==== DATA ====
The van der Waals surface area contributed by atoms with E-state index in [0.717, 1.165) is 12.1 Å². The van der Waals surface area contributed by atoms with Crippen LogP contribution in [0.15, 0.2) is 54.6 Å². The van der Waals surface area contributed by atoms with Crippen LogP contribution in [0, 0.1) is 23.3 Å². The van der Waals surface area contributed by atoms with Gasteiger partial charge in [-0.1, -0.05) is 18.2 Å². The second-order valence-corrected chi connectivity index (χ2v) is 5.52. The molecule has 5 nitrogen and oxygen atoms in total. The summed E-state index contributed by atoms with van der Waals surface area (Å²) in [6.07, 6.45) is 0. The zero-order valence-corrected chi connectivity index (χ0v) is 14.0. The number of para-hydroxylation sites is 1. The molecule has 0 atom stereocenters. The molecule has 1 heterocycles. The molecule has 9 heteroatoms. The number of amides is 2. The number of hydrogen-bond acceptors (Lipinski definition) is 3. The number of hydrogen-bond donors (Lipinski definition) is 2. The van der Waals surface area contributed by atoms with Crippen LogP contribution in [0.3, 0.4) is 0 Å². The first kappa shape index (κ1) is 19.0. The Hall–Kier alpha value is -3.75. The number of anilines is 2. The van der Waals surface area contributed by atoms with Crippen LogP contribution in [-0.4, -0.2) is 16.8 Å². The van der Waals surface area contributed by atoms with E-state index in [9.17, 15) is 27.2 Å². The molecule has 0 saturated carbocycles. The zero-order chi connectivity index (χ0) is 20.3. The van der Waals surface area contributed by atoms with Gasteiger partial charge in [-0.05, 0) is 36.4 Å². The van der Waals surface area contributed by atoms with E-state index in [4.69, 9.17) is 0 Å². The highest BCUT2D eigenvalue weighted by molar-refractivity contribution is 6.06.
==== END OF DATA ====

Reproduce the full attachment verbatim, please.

The van der Waals surface area contributed by atoms with E-state index in [0.717, 1.165) is 12.1 Å². The van der Waals surface area contributed by atoms with Crippen LogP contribution in [0.15, 0.2) is 54.6 Å². The van der Waals surface area contributed by atoms with Crippen LogP contribution in [0, 0.1) is 23.3 Å². The van der Waals surface area contributed by atoms with Gasteiger partial charge in [-0.1, -0.05) is 18.2 Å². The second-order valence-corrected chi connectivity index (χ2v) is 5.52. The molecule has 5 nitrogen and oxygen atoms in total. The summed E-state index contributed by atoms with van der Waals surface area (Å²) in [6.07, 6.45) is 0. The zero-order valence-corrected chi connectivity index (χ0v) is 14.0. The number of para-hydroxylation sites is 1. The molecule has 0 atom stereocenters. The molecule has 1 heterocycles. The molecule has 9 heteroatoms. The number of amides is 2. The number of hydrogen-bond acceptors (Lipinski definition) is 3. The number of hydrogen-bond donors (Lipinski definition) is 2. The van der Waals surface area contributed by atoms with Crippen LogP contribution in [0.3, 0.4) is 0 Å². The first kappa shape index (κ1) is 19.0. The Hall–Kier alpha value is -3.75. The number of anilines is 2. The van der Waals surface area contributed by atoms with Crippen LogP contribution in [-0.4, -0.2) is 16.8 Å². The van der Waals surface area contributed by atoms with E-state index in [9.17, 15) is 27.2 Å². The molecule has 0 saturated carbocycles. The zero-order chi connectivity index (χ0) is 20.3. The van der Waals surface area contributed by atoms with Gasteiger partial charge in [-0.05, 0) is 36.4 Å². The van der Waals surface area contributed by atoms with E-state index in [4.69, 9.17) is 0 Å². The highest BCUT2D eigenvalue weighted by molar-refractivity contribution is 6.06.